The Roots of Evil, by Quintin Jardine
The final quote on the back cover about this book, from the Glasgow Herald, tells us: “If Ian Rankin is the Robert Carlyle of Scottish crime writers, then Jardine is surely its Sean Connery”; notwithstanding that I’m not sure how complimentary (if at all) this is to the excellent Robert Carlyle, I think the comparison of Jardine’s writing to an actor, someone whose modus operandi is to believably become different people on a regular basis (although in Connery’s case, he could never quite relinquish his ‘shtrong’ Scottish accent, even when playing his best-known character, Bond), perhaps doesn’t convey the message that it was supposed to? In addition, whilst I endeavour to eschew judging a person by his appearance, I think it’s fair to say that one could be forgiven for thinking that the upper body photograph of this author, accompanying the short bio on the inside rear cover, especially by the way he is scowling straight down the lens, could easily be that of one of the ‘villains’ he is accustomed to writing about (although that is undoubtedly presumptuous, on the basis of only reading one of “more than forty published novels”), rather than a man in any way resembling the estimable Mr. Connery. Still, all that said, in Jardine’s defence, his Bob Skinner character (aka Sir Robert Skinner) is a horse of a different feather than Rankin’s Rebus, notwithstanding his predilection for copious use of the f-word; so, this is definitely ’grown-up’ fiction.
This was another book that felt, at first, like it might be ‘hard going’ (although that is probably more a reflection of my capacity to absorb new information than it is of the beginning of this story); and, be warned: there is no shortage of characters whose names must be memorised if the narrative is to be followed, especially given the size of Skinner’s family, as a result of a few different relationships/liaisons. However, it only took me a few chapters to start enjoying the story (and the layout, a very important factor in my enjoyment, of the hardback edition I read, was conducive to easy reading). There is a whiff of nepotism about the relationships between some of the characters, which is not necessarily a bad thing, but when some of these relationships are with currently serving or ex-police officers, surely corruption can only be a half-step away (Line of Duty anyone?). The thread which holds the story together, and which provides the strands that have to be unravelled, is the murder of two police officers; one serving and the other now a civilian; whose bodies are left in a car which is dumped outside one of Edinburgh’s main police stations in the first hour of the first day of 2020 (so it is bang up to date, including a reference to concerns about a new respiratory infection that has surfaced in China at the end of the previous year, and Zoom calls; although I’m not sure how prevalent they were before the pandemic affected Britain): both have been shot, in similar, but crucially different ways.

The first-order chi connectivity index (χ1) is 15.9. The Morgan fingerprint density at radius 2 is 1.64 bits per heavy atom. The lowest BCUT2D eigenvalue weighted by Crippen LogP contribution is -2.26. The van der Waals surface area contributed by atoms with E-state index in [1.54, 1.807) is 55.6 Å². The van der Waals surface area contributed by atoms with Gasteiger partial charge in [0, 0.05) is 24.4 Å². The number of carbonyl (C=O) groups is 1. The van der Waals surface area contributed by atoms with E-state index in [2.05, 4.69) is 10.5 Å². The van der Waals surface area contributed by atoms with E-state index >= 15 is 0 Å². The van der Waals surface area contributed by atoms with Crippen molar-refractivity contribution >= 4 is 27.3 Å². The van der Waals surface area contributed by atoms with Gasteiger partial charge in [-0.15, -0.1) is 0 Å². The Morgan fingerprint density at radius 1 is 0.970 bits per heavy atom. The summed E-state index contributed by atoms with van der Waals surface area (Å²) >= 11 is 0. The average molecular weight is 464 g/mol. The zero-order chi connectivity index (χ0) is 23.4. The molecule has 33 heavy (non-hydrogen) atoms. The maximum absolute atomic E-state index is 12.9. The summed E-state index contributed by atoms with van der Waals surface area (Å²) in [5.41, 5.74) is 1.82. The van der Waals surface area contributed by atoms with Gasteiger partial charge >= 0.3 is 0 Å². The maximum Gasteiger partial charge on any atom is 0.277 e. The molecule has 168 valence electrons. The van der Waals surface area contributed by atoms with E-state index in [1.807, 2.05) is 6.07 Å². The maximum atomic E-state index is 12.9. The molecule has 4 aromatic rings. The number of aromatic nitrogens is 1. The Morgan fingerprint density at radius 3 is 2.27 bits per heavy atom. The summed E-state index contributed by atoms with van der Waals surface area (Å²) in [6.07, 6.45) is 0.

The clues are revealed slowly, to enable the reader to piece the motivation of the killer or killers together; but of course, they are not revealed in a linear fashion, so a certain amount of mental dexterity is required to put each new nugget in its appropriate pigeonhole. There are international connections as well, so although the action might be confined to dour Edinburgh & its environs, the tentacles of the criminality behind the murders stretch far beyond it. Skinner is in an unusual position, in that he is now Chair of the UK division of an international media company, which among its many activities publishes one of Scotland’s top newspapers, The Saltire, so this can be useful to prevent, or at least mitigate unsavoury scrutiny of police actions and scurrilous speculation thereon; however, he hasn’t completely severed his police connections, because he mentors rising CID officers, and if it aids his investigations as & when required, he can produce a Special Constable’s warrant card. The investigation is brought to a successful conclusion, thereby also solving an outstanding case in another, distant, country, although this is not necessarily satisfactory for all parties involved. I can recommend this book, and I will certainly keep my eyes open for other books by Quintin Jardine. The Roots of Evil is published in hardback by Headline Publishing Group, London, ISBN 978-1-4722-5591-4; trade paperback is also available.
One thought on “Book Review”